Blue House reiterates need for U.S. forces in South Korea, denies reports

2018.05.04 16:49:02 | 2018.05.04 16:51:10

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The Seoul government on Friday reiterated that South Korea and U.S. remain firm on the continued presence of American troops regardless of any developments with North Korea.

The presidential office denied some media reports that U.S. President Donald Trump has ordered the Pentagon to prepare the option of reducing American troops in South Korea, quoting a key official from the White House National Security Council (NSC).

Yoon Young-chan, senior presidential secretary for public communication, said Friday that Chung Eui-yong, head of National Security Office who is currently visiting the United States, spoke with a key White House official and was told that “the reports are not true.”

Chung departed for the U.S. this week upon NSC’s request to discuss the U.S.-North Korea summit meeting whose details including the date and location will be announced soon.

The unprecedented summit - which comes after the inter-Korean summit last Friday between South Korean President Moon Jae-in and North Korean leader Kim Jong-un - is largely anticipated to produce an agreement to end the North’s nuclear weapons program.

In a historic April 27 inter-Korean summit that took place in the truce village of Panmunjom, South Korean President Moon and North Korean leader Kim agreed to bring peace and work to make the Korean peninsula nuclear-free with the goal of signing a peace treaty this year to replace the armistice that ended the Korean War in 1953.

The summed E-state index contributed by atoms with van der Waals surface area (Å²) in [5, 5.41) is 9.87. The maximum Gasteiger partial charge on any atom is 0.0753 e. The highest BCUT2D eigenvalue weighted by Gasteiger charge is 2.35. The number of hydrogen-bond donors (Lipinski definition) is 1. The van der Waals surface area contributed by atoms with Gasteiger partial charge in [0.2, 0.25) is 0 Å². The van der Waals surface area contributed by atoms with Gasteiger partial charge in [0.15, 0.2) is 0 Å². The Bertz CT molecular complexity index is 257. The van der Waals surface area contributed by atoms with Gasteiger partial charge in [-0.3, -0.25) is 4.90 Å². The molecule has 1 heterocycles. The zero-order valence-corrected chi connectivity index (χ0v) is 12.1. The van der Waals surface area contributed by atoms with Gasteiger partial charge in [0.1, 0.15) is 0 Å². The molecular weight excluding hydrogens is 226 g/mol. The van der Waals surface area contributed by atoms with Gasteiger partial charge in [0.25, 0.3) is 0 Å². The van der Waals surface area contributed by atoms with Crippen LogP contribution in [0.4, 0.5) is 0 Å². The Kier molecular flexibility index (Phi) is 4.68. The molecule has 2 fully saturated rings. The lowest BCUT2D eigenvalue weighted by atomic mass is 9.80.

Some political pundits, meanwhile, noted that U.S. President Trump in the upcoming summit may offer to downsize U.S. troops in South Korea, as their presence may lose justice under a peace treaty.

The question of downsizing U.S. troops in South Korea has raised uproar among conservative suspicious of Pyongyang’s intentions.

Moon Chung-in, President Moon’s special advisor for foreign policy and national security, in a column said it would become “difficult to justify” the presence of the U.S. Forces after signing a peace treaty, although the Blue House immediately said that the issue of U.S. troops has nothing to do with peace arrangement.

On Thursday, local time, the New York Times also reported that President Trump “has ordered the Pentagon to prepare options for drawing down American troops in South Korea” ahead of his landmark meeting with the North Korean leader, citing multiple sources. According to the report, the sources said “reduced troop levels are not intended to be a bargaining chip” in President Trump’s talks with North Korean leader Kim about his weapons program, but “a peace treaty between the two Koreas could diminish the need for the 28,500 soldiers” stationed on the peninsula.

The New York Times report also noted that officials at the Pentagon and other agencies “worry that any reduction could weaken the American alliance with South Korea and raise fears in neighboring Japan” ahead of the nuclear negotiation with the North.

By Kang Gye-man and Lee Eun-joo

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